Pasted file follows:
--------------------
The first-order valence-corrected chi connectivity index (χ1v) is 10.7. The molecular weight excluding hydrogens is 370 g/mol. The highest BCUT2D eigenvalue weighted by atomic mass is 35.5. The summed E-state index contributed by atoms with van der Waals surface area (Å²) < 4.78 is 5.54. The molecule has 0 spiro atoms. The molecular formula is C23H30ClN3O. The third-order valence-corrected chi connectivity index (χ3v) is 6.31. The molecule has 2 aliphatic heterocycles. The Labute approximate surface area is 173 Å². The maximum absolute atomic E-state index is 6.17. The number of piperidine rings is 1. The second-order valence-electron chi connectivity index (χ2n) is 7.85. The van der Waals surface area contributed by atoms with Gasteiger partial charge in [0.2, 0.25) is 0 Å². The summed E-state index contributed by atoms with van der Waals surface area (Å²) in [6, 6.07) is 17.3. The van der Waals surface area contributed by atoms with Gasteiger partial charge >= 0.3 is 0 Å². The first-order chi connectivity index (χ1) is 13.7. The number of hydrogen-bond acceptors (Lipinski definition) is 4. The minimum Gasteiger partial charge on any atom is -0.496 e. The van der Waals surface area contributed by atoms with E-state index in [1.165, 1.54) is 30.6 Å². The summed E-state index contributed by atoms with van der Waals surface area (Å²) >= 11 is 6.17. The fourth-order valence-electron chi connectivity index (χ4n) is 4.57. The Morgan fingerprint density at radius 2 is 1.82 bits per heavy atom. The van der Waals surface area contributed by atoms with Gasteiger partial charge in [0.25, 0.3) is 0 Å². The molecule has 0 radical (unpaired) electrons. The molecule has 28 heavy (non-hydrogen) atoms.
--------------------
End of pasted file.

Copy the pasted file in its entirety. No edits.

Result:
The first-order valence-corrected chi connectivity index (χ1v) is 10.7. The molecular weight excluding hydrogens is 370 g/mol. The highest BCUT2D eigenvalue weighted by atomic mass is 35.5. The summed E-state index contributed by atoms with van der Waals surface area (Å²) < 4.78 is 5.54. The molecule has 0 spiro atoms. The molecular formula is C23H30ClN3O. The third-order valence-corrected chi connectivity index (χ3v) is 6.31. The molecule has 2 aliphatic heterocycles. The Labute approximate surface area is 173 Å². The maximum absolute atomic E-state index is 6.17. The number of piperidine rings is 1. The second-order valence-electron chi connectivity index (χ2n) is 7.85. The van der Waals surface area contributed by atoms with Gasteiger partial charge in [0.2, 0.25) is 0 Å². The summed E-state index contributed by atoms with van der Waals surface area (Å²) in [6, 6.07) is 17.3. The van der Waals surface area contributed by atoms with Gasteiger partial charge >= 0.3 is 0 Å². The first-order chi connectivity index (χ1) is 13.7. The number of hydrogen-bond acceptors (Lipinski definition) is 4. The minimum Gasteiger partial charge on any atom is -0.496 e. The van der Waals surface area contributed by atoms with E-state index in [1.165, 1.54) is 30.6 Å². The summed E-state index contributed by atoms with van der Waals surface area (Å²) >= 11 is 6.17. The fourth-order valence-electron chi connectivity index (χ4n) is 4.57. The Morgan fingerprint density at radius 2 is 1.82 bits per heavy atom. The van der Waals surface area contributed by atoms with Gasteiger partial charge in [0.25, 0.3) is 0 Å². The molecule has 0 radical (unpaired) electrons. The molecule has 28 heavy (non-hydrogen) atoms.